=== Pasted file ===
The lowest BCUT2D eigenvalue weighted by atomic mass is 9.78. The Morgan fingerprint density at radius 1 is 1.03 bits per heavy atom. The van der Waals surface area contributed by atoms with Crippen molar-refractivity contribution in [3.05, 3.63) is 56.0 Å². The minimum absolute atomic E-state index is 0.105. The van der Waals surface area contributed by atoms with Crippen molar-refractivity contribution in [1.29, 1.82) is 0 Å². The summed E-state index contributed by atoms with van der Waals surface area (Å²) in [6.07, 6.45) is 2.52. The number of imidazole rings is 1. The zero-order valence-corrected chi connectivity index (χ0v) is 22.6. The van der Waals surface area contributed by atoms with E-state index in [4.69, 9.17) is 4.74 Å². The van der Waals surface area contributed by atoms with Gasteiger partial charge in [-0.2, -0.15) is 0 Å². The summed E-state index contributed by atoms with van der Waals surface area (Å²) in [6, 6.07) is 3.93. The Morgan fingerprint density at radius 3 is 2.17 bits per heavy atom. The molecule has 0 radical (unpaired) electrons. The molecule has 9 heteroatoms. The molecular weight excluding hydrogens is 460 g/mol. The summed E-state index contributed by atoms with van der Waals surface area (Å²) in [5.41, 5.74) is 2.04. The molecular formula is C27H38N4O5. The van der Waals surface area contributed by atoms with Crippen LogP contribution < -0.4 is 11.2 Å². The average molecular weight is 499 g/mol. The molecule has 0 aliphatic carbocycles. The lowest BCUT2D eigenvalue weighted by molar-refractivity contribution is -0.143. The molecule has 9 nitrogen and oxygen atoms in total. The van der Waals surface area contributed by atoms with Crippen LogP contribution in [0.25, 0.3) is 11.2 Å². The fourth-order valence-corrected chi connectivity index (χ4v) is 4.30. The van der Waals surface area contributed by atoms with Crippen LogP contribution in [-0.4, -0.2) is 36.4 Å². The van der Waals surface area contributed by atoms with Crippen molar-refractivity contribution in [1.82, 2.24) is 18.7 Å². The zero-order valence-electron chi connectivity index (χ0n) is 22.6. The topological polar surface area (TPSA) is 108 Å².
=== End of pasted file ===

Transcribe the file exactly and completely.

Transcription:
The lowest BCUT2D eigenvalue weighted by atomic mass is 9.78. The Morgan fingerprint density at radius 1 is 1.03 bits per heavy atom. The van der Waals surface area contributed by atoms with Crippen molar-refractivity contribution in [3.05, 3.63) is 56.0 Å². The minimum absolute atomic E-state index is 0.105. The van der Waals surface area contributed by atoms with Crippen molar-refractivity contribution in [1.29, 1.82) is 0 Å². The summed E-state index contributed by atoms with van der Waals surface area (Å²) in [6.07, 6.45) is 2.52. The number of imidazole rings is 1. The zero-order valence-corrected chi connectivity index (χ0v) is 22.6. The van der Waals surface area contributed by atoms with E-state index in [4.69, 9.17) is 4.74 Å². The van der Waals surface area contributed by atoms with Gasteiger partial charge in [-0.2, -0.15) is 0 Å². The summed E-state index contributed by atoms with van der Waals surface area (Å²) in [6, 6.07) is 3.93. The Morgan fingerprint density at radius 3 is 2.17 bits per heavy atom. The molecule has 0 radical (unpaired) electrons. The molecule has 9 heteroatoms. The molecular weight excluding hydrogens is 460 g/mol. The summed E-state index contributed by atoms with van der Waals surface area (Å²) in [5.41, 5.74) is 2.04. The molecular formula is C27H38N4O5. The van der Waals surface area contributed by atoms with Crippen LogP contribution < -0.4 is 11.2 Å². The average molecular weight is 499 g/mol. The molecule has 0 aliphatic carbocycles. The lowest BCUT2D eigenvalue weighted by molar-refractivity contribution is -0.143. The molecule has 9 nitrogen and oxygen atoms in total. The van der Waals surface area contributed by atoms with Crippen LogP contribution in [0.25, 0.3) is 11.2 Å². The fourth-order valence-corrected chi connectivity index (χ4v) is 4.30. The van der Waals surface area contributed by atoms with Crippen LogP contribution in [-0.4, -0.2) is 36.4 Å². The van der Waals surface area contributed by atoms with Crippen molar-refractivity contribution in [1.82, 2.24) is 18.7 Å². The zero-order valence-electron chi connectivity index (χ0n) is 22.6. The topological polar surface area (TPSA) is 108 Å².